Chapter Relics and Deathwatch Relics finish out Chapter III. These are special gear that can be requisitioned by the players. All the rules are included encase the players are stupid enough to lose one too.

Chapter IV: Vehicles does the best job of the 3 rules sets (Dark Heresy, Rogue Trader and Deathwatch) to finally get vehicle into the game. This doesn't just have droppods to Thunderhawks in it, this includes Warhound Titans too (and yes there are a million Land Raider variants listed!). Chaos gets a few pages from fighters right own down to Defilers. The Tau lover will not be disappointed in the five and a half pages of Xeno's flying thing'ies.

Chapter V: Honour or Death (Not Honor, Honour. Is that how the British spell it? Remember 40K is a British game, not American) gives a breakdown on how to award your players Renown, and how to lose it too. The Honours section breaks down many of the classic Imperial Honours for us. From how to get a Crux Terminatus on up to the Machina Opus. Twelve Honours are listed along with rules for creating your own.

Requisition is revisited in this book followed by Imperial Assets. Imperial Assets are things/people/armies that the party can spend their Requisition points on. From High Altitude Bombing Run's to getting a Sequestered Temple Assassin(who can use one of them!). Unless your naturally inclined to be disappointed, you won't be.

The chapter ends with two pages of Advanced Solo and Squad Mode that seemed like they should have been in the Core Rules and fell on the floor sometime before printing.

Chapter VI: Watch Fortress Erioch gives you the history of the Watch Fortress along with important areas that could end up being adventure sights. The chapter then gives you twelve NPC and eight prisoners of the Watch fortress along and several adventure seeds with each of the NPC's so you can put them right into your game.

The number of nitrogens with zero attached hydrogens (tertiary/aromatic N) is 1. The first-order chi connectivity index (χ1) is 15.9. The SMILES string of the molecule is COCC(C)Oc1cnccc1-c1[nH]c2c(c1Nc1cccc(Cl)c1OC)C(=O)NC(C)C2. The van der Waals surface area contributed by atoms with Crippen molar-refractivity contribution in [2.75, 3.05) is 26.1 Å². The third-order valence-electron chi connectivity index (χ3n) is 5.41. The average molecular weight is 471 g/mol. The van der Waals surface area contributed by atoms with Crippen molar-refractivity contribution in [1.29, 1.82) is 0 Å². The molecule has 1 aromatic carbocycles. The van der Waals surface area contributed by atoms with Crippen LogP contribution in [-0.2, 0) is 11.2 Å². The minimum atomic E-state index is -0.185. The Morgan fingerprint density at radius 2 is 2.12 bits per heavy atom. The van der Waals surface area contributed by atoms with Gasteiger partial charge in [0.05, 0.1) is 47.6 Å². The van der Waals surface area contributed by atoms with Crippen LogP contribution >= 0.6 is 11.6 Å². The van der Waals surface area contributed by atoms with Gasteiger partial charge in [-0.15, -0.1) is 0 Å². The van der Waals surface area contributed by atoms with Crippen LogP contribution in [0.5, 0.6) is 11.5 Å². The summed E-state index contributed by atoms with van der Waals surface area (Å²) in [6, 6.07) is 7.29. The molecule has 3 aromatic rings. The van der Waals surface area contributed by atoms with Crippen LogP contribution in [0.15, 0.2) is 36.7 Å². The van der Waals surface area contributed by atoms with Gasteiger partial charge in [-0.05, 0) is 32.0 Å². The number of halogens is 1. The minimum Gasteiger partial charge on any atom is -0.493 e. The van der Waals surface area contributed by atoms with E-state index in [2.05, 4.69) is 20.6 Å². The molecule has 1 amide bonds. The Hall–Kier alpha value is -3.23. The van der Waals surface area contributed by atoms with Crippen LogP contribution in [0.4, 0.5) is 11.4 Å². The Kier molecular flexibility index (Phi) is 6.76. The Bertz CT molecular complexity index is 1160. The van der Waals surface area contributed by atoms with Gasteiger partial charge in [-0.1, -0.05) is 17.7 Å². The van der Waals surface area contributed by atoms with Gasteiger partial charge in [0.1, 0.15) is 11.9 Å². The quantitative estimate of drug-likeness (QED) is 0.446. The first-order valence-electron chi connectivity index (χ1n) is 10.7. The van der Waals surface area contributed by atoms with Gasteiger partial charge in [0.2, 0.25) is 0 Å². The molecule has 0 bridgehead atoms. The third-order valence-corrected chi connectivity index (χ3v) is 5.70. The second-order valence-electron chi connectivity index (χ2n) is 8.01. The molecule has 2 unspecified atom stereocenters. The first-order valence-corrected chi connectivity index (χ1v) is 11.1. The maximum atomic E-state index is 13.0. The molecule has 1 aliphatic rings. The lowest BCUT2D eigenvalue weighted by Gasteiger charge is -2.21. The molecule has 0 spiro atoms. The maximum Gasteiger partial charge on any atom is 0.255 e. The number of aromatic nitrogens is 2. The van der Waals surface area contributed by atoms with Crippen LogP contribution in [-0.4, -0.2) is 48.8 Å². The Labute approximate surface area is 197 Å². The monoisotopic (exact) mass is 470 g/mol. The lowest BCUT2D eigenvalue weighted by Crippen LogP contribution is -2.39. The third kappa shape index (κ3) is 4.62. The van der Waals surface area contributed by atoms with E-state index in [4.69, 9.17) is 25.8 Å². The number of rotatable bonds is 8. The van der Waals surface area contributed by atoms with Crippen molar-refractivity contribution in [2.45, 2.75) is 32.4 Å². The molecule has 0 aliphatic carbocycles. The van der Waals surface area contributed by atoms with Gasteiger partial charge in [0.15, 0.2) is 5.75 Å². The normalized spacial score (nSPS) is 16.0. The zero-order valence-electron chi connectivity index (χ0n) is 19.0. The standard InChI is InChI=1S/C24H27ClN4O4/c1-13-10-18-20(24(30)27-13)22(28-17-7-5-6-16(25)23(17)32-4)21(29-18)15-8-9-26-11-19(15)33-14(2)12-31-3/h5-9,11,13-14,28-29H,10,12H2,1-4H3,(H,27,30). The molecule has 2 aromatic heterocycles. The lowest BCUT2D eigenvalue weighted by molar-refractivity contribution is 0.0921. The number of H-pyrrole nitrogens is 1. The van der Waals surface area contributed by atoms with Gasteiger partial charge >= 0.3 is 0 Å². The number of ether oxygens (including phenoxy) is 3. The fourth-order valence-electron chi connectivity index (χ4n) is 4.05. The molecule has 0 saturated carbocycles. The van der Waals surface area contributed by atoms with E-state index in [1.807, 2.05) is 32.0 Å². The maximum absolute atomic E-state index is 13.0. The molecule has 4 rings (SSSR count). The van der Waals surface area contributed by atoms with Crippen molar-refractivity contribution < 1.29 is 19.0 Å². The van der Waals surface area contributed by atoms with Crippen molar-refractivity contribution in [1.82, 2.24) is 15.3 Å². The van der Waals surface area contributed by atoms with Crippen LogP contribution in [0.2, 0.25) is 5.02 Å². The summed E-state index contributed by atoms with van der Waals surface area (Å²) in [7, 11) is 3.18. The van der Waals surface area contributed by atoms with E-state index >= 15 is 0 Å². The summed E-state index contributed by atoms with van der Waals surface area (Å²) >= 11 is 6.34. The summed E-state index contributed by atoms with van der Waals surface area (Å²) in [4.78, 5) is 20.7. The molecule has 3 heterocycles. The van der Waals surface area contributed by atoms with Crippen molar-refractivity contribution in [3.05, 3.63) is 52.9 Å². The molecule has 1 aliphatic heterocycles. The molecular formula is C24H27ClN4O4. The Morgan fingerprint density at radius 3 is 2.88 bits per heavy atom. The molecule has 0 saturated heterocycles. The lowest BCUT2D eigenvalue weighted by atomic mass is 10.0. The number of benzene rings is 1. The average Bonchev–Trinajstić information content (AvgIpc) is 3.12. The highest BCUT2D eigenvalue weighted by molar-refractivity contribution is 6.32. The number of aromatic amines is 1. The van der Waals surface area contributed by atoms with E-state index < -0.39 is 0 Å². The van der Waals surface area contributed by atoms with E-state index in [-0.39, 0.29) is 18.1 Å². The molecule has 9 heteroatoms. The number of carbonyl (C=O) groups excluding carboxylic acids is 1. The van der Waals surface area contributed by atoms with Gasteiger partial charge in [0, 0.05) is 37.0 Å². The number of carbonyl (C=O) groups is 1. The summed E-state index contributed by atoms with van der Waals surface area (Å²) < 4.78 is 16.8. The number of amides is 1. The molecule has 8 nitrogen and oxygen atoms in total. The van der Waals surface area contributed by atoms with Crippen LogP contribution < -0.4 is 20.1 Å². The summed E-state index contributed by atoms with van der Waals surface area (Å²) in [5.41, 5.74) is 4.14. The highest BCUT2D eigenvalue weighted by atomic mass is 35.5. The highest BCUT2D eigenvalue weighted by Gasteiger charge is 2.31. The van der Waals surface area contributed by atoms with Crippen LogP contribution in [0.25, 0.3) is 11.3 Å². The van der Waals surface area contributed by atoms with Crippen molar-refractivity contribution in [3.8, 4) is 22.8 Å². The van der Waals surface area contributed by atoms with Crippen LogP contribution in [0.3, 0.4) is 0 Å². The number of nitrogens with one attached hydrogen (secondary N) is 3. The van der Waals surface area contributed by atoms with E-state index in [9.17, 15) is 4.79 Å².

I think that one of the challenges of running a long term Deathwatch game will be trying to make the game something more then "go there and kill this, go here kill that". This chapter has four pages of adventure ideas, Erioch Operations, unfortunately two-thirds of the adventure ideas aren't more then the standard Kill-Team 'mode normale'.

The two pages of Artefacts of the Omega Vault you'll find spark off all types of ideas and wil leave you wishing it had been pages and pages longer. The chapter ends with Beyond Erioch: Regions of the Jericho Reach giving you seven more adventure areas to expand your game into.

A mention should be made about the Table of Contents and the Index. Deathwatch: Rites of Battle has both and they both work too!! Yeah that might not seem like a big deal to some of you but if you've been gaming for any amount of time then you've seen what I've seen. Having both and having the page numbers actually take you to where you want to go is a big deal in the gaming world, great work Alex Davy (Editor).

My biggest complaint that I can muster up, less the cost, is that there is no master weapons nor master vehicle tables at the end of the book! Come on guys/girls for the price couldn't you give me four more sheets of paper with all the Wargear and Vehicles stat's in one place? (had to put the girls part in there, Andrea Gausman is in the credits for Additional Writing. Look guys a woman that knows a little about 40k!)

In closing, if you own a copy of Deathwatch you'll want a copy of Deathwatch: Rites of Battle. Its really that simple, go buy your's today.

Sam Colechio